Grandpa Sam was outside the Alum Ale House in South Shields with his mate, Tommy Pierrepoint.
“Wonderful!,” enthused Grandpa, pulling a small arm from behind his flapping coattails. “But our Sonia’s with us while Dottie’s in Newcastle, so we can’t go inside.”
“We’ll not mind that,” said Tommy, giving Sonia, aged five, his best beam. “You get the drinks with this,” he offered, handing Grandpa some coins, “and I’ll get us settled at the table just outside the door. “But we’ll have to keep our coats on”, he warned, peering cautiously at the watery sun. “It looks like rain.”
When Grandpa returned, Sonia was straddled on Tommy’s knee, fingering his Prince Albert pocket watch and staring helplessly, first at a piece of paper in front of her and then at a pile of chocolate pennies just beyond her grasp.
“How does an ugly dad like you have such a pretty kid?”, quipped Tommy. “She’s bright and knows all her letters and numbers up to ten. So I thought that while we play and chat, she can have a taste of ‘hangman’. I’ll give her a penny every time she gets a letter right.”
Grandpa, who’d been gassed during the Great War, started wheezing horribly.
“Er, lovely,” he spluttered, trying to change the subject as he hated falling out with anyone. “How’s business? Yanked any good necks lately?”
“Haha! Things are a bit slow, so maybe I could have a go at yours!” snorted Tommy, tracing an expert thumb up Sonia’s delicate nape, making her shiver.
“Ooh, that tickled. Can I have a chocolate now?”, she asked.
“What’s news with you, Sam?”
“Things aren’t perfect as m’chest hurts like hell. The doctor says I could do with living somewhere warmer and drier, so we’re thinking of moving to Bournemouth.”
“Really? It’s nice down there. You’ll still have the coast – so you’ll never be short of somewhere to take the bairns.”
“That’s true. I’m hoping it’ll bring us some other changes. Sonia’s older brother, Joe is also doing very well at school but he’s such a handful that –” here Grandpa, grinned weakly - “I’m thinking of calling on your services!”
“Ooh, that’s a bit drastic, But to be blunt,” confided Tommy, “I could do with extra work. I’ve made some enemies in the Prison Service, even at the Home Office and some folk are saying I’m no longer fit for the job.”
“They say I’m getting too old and my sight’s not as good as it was. There may be a grain of truth in that. But there’s more. They claim that I’m trying to – umm – polish people off too fast – that I’m being too efficient. They also don’t like how I’ve been bending the rules by touting for business.”
“How do you do that?”
“I read the newspaper court reports and when I see a capital sentence passed against a murderer, I write to the under sheriffs who are responsible for hiring me, offering to do the job. I know it's morbid but I’m not the only one who does it. We got found out as sometimes death sentences are commuted on appeal, which leaves us applying to hang prisoners before it’s definite that they’re down to swing. They’ve also accused me of drinking on the job. Now, would I do that, Sam?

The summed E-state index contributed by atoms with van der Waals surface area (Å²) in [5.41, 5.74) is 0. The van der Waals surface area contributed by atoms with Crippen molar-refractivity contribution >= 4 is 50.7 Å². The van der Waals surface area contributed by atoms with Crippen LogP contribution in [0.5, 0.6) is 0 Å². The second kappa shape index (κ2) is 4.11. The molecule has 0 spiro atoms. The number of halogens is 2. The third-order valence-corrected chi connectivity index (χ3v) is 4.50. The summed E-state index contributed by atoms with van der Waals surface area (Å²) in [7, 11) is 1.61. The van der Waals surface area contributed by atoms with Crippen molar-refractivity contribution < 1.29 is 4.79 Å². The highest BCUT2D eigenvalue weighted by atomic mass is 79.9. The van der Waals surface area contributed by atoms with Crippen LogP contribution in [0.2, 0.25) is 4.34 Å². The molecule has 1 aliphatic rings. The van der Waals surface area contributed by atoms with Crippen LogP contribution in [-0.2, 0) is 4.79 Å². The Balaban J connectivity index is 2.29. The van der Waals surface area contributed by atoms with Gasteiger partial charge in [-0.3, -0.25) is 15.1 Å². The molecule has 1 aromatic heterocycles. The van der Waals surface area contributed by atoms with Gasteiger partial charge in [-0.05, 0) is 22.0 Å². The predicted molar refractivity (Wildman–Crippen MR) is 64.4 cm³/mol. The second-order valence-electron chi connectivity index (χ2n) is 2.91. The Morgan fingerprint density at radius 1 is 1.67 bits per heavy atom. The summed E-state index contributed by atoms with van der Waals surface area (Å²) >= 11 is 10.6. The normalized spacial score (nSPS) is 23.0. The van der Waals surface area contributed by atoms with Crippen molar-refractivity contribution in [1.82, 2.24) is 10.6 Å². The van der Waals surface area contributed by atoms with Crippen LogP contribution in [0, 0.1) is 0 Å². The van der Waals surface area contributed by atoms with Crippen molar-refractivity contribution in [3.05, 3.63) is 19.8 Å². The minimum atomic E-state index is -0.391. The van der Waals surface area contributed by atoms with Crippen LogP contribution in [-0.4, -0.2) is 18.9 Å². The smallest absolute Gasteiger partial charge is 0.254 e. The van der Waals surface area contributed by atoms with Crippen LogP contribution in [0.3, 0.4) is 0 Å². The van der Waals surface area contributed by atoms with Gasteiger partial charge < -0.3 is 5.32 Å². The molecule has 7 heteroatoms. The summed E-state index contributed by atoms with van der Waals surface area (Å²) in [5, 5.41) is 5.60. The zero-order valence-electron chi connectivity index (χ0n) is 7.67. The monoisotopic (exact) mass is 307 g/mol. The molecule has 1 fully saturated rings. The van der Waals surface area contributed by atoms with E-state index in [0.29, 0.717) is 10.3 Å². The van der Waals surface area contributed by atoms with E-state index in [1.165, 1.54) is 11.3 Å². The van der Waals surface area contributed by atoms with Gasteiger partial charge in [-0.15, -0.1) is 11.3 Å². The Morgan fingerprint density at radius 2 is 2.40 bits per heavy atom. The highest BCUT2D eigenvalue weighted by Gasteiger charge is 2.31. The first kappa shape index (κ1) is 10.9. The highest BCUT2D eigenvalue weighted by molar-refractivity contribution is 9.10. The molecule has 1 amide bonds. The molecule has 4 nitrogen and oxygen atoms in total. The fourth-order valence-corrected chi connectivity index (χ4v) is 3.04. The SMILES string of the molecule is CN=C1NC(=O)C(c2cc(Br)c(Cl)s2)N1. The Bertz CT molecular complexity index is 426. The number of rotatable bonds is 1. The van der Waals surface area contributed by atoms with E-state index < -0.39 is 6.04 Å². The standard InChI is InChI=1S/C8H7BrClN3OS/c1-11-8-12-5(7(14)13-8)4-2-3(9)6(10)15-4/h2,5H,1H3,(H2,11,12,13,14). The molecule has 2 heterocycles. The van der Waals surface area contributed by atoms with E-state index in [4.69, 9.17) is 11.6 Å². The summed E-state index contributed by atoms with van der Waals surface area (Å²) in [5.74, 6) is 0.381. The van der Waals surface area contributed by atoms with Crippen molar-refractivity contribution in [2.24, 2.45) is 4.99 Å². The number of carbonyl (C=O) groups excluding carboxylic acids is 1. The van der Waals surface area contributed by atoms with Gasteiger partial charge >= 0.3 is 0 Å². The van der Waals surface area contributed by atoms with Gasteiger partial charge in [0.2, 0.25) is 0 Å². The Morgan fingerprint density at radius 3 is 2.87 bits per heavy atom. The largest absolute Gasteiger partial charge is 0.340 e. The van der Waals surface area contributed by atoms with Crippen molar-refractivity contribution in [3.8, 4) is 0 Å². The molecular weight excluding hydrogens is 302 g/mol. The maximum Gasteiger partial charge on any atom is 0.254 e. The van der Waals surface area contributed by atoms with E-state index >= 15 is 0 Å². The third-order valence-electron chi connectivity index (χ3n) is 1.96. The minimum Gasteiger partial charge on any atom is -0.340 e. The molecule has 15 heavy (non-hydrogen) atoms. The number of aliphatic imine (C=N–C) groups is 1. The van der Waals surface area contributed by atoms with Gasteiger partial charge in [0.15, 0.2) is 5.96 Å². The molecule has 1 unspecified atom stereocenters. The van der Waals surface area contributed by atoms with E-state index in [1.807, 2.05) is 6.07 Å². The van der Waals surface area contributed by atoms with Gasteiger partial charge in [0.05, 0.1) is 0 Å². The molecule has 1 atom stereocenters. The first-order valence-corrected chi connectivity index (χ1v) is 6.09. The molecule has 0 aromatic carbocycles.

”In fact, I’m going to complain. I’ll be saying that I never used to write to the sheriffs until I discovered that someone else got there first and I was not having my turn. My junior’s getting the work and I’m left waiting, idle. Does that sound fair?"
“Hmm, all else aside,” said Grandpa sympathetically, “it seems they should award you brownie points for initiative!”.
“Talking of ‘initiative’,” said Tommy, suddenly remembering Sonia, “I’d clean forgotten about everything and meanwhile the pennies have vanished most mysteriously. Any ideas?”
Sonia’s cheeks were bulging and her eyes began to swell with tears.
“Dear me,” said Tommy. “I’ve got to tell you something serious. I’d only left you four spaces to fill in - to make the word ‘L - I – F - E’. That’s what happens to some people – they spend their whole lives in prison for doing wrong.
“Liars,” continued Tommy, now in full throttle, “turn into thieves and thieves become murderers. Do you know what happens to them, Sonia?”
But Sonia couldn’t reply. She was choking on mouthfuls of half-eaten buttons and unshed sobs.
“Murderers, Sonia, are who I deal with. They get sent to the gallows and they are hanged …”
Grandpa could take no more. “Look what you’ve done. A little less pantomime might be in order, Tommy. Sonia’s going home almost hysterical and I’ll have Dottie to reckon with.
“It’s been nice to see you, but as we’re leaving Shields and Newcastle soon, I’ll just wish you goodbye and good luck.”
“Huh!,” said Grandma Dottie a couple of hours later. “Now I’m having to deal with the tantrum and what’ll probably be a sleepless night. If I hear that you’ve been out with Pierrepoint again, I’ll .. I’ll …
“Yes, our Dottie?”, asked Grandpa, ever so meekly.
“Break your flamin’ neck! Now, I’m in such a tizzy, I can’t think what to make for tea.”
(Copyright, Natalie Irene Wood – 01 September 2012)